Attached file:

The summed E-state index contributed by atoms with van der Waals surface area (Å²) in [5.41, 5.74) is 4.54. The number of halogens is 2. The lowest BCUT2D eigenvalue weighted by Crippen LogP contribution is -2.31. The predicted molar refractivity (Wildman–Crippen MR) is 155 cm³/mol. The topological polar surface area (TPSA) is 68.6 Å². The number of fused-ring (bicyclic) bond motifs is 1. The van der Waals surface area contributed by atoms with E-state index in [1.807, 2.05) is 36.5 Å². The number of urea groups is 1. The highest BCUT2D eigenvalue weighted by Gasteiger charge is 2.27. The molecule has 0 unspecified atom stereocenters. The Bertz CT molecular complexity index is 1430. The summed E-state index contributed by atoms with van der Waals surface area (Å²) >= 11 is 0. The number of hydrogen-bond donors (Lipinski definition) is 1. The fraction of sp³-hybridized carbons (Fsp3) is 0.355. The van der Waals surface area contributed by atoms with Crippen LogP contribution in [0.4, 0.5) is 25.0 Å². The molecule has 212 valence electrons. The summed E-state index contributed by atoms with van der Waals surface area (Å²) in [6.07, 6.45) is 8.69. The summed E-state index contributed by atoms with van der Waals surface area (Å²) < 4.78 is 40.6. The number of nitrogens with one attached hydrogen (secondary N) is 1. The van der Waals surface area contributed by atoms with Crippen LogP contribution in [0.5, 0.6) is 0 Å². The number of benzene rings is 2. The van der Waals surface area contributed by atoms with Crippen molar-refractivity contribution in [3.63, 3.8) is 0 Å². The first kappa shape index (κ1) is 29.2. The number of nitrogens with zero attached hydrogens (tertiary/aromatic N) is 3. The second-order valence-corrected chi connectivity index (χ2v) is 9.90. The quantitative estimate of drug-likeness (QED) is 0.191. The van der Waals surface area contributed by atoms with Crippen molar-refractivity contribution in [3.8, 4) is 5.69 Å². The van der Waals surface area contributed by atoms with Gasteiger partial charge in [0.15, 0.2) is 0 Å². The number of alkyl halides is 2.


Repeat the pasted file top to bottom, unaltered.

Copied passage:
The summed E-state index contributed by atoms with van der Waals surface area (Å²) in [5.41, 5.74) is 4.54. The number of halogens is 2. The lowest BCUT2D eigenvalue weighted by Crippen LogP contribution is -2.31. The predicted molar refractivity (Wildman–Crippen MR) is 155 cm³/mol. The topological polar surface area (TPSA) is 68.6 Å². The number of fused-ring (bicyclic) bond motifs is 1. The van der Waals surface area contributed by atoms with E-state index in [1.807, 2.05) is 36.5 Å². The number of urea groups is 1. The highest BCUT2D eigenvalue weighted by Gasteiger charge is 2.27. The molecule has 0 unspecified atom stereocenters. The Bertz CT molecular complexity index is 1430. The summed E-state index contributed by atoms with van der Waals surface area (Å²) >= 11 is 0. The number of hydrogen-bond donors (Lipinski definition) is 1. The fraction of sp³-hybridized carbons (Fsp3) is 0.355. The van der Waals surface area contributed by atoms with Crippen LogP contribution in [0.4, 0.5) is 25.0 Å². The molecule has 212 valence electrons. The summed E-state index contributed by atoms with van der Waals surface area (Å²) in [6.07, 6.45) is 8.69. The summed E-state index contributed by atoms with van der Waals surface area (Å²) < 4.78 is 40.6. The number of nitrogens with one attached hydrogen (secondary N) is 1. The van der Waals surface area contributed by atoms with Crippen LogP contribution in [0.5, 0.6) is 0 Å². The number of benzene rings is 2. The van der Waals surface area contributed by atoms with Crippen molar-refractivity contribution in [3.63, 3.8) is 0 Å². The first kappa shape index (κ1) is 29.2. The number of nitrogens with zero attached hydrogens (tertiary/aromatic N) is 3. The second-order valence-corrected chi connectivity index (χ2v) is 9.90. The quantitative estimate of drug-likeness (QED) is 0.191. The van der Waals surface area contributed by atoms with Crippen molar-refractivity contribution in [3.8, 4) is 5.69 Å². The van der Waals surface area contributed by atoms with Gasteiger partial charge in [0.15, 0.2) is 0 Å². The number of alkyl halides is 2.